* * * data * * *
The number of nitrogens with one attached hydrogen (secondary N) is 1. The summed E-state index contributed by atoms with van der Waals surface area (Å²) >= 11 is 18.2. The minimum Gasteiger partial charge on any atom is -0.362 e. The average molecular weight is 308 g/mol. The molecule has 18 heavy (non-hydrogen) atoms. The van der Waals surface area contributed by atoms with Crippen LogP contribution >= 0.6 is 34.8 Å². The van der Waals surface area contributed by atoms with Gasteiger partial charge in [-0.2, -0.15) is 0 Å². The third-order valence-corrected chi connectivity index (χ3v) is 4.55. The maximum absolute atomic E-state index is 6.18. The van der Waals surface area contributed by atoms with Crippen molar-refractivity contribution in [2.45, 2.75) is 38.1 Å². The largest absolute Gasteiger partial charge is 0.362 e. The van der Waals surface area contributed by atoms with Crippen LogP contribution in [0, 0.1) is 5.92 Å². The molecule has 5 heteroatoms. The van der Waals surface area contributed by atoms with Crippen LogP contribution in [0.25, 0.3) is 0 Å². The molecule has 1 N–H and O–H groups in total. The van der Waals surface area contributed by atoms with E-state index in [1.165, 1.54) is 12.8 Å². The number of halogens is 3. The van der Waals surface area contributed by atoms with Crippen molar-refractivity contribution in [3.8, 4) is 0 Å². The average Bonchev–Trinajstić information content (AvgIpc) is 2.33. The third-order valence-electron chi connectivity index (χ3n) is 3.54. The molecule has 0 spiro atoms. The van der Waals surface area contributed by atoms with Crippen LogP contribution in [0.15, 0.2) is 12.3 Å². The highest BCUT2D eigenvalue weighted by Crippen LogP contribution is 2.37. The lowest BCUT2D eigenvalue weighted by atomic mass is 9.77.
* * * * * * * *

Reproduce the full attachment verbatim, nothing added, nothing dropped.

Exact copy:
The number of nitrogens with one attached hydrogen (secondary N) is 1. The summed E-state index contributed by atoms with van der Waals surface area (Å²) >= 11 is 18.2. The minimum Gasteiger partial charge on any atom is -0.362 e. The average molecular weight is 308 g/mol. The molecule has 18 heavy (non-hydrogen) atoms. The van der Waals surface area contributed by atoms with Crippen LogP contribution >= 0.6 is 34.8 Å². The van der Waals surface area contributed by atoms with Gasteiger partial charge in [-0.2, -0.15) is 0 Å². The third-order valence-corrected chi connectivity index (χ3v) is 4.55. The maximum absolute atomic E-state index is 6.18. The van der Waals surface area contributed by atoms with Crippen molar-refractivity contribution in [2.45, 2.75) is 38.1 Å². The largest absolute Gasteiger partial charge is 0.362 e. The van der Waals surface area contributed by atoms with Crippen LogP contribution in [0, 0.1) is 5.92 Å². The molecule has 5 heteroatoms. The van der Waals surface area contributed by atoms with Crippen LogP contribution in [0.25, 0.3) is 0 Å². The molecule has 1 N–H and O–H groups in total. The van der Waals surface area contributed by atoms with E-state index in [1.165, 1.54) is 12.8 Å². The number of halogens is 3. The van der Waals surface area contributed by atoms with Crippen molar-refractivity contribution in [3.8, 4) is 0 Å². The average Bonchev–Trinajstić information content (AvgIpc) is 2.33. The third-order valence-electron chi connectivity index (χ3n) is 3.54. The molecule has 0 spiro atoms. The van der Waals surface area contributed by atoms with Crippen LogP contribution in [0.15, 0.2) is 12.3 Å². The highest BCUT2D eigenvalue weighted by Crippen LogP contribution is 2.37. The lowest BCUT2D eigenvalue weighted by atomic mass is 9.77.